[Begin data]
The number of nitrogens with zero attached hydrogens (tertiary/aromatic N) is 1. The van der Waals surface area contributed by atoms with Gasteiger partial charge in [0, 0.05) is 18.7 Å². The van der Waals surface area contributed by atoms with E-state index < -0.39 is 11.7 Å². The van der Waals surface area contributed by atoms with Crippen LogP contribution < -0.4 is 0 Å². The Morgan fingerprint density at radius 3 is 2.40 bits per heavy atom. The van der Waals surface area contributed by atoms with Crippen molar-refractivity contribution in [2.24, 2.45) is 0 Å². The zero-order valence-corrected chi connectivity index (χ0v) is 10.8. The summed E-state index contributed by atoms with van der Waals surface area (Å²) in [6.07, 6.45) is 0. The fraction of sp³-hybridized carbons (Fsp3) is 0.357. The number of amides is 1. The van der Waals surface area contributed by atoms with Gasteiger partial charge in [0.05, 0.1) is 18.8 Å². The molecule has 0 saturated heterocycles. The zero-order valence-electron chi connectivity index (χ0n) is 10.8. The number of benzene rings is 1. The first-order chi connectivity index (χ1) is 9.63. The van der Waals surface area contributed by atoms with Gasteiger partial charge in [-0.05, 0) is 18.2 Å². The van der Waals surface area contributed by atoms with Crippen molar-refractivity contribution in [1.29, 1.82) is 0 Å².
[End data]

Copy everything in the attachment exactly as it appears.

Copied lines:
The number of nitrogens with zero attached hydrogens (tertiary/aromatic N) is 1. The van der Waals surface area contributed by atoms with Gasteiger partial charge in [0, 0.05) is 18.7 Å². The van der Waals surface area contributed by atoms with E-state index < -0.39 is 11.7 Å². The van der Waals surface area contributed by atoms with Crippen LogP contribution < -0.4 is 0 Å². The Morgan fingerprint density at radius 3 is 2.40 bits per heavy atom. The van der Waals surface area contributed by atoms with Crippen molar-refractivity contribution in [2.24, 2.45) is 0 Å². The zero-order valence-corrected chi connectivity index (χ0v) is 10.8. The summed E-state index contributed by atoms with van der Waals surface area (Å²) in [6.07, 6.45) is 0. The fraction of sp³-hybridized carbons (Fsp3) is 0.357. The number of amides is 1. The van der Waals surface area contributed by atoms with Gasteiger partial charge in [0.05, 0.1) is 18.8 Å². The molecule has 0 saturated heterocycles. The zero-order valence-electron chi connectivity index (χ0n) is 10.8. The number of benzene rings is 1. The first-order chi connectivity index (χ1) is 9.63. The van der Waals surface area contributed by atoms with Gasteiger partial charge in [-0.05, 0) is 18.2 Å². The van der Waals surface area contributed by atoms with Crippen molar-refractivity contribution in [1.29, 1.82) is 0 Å².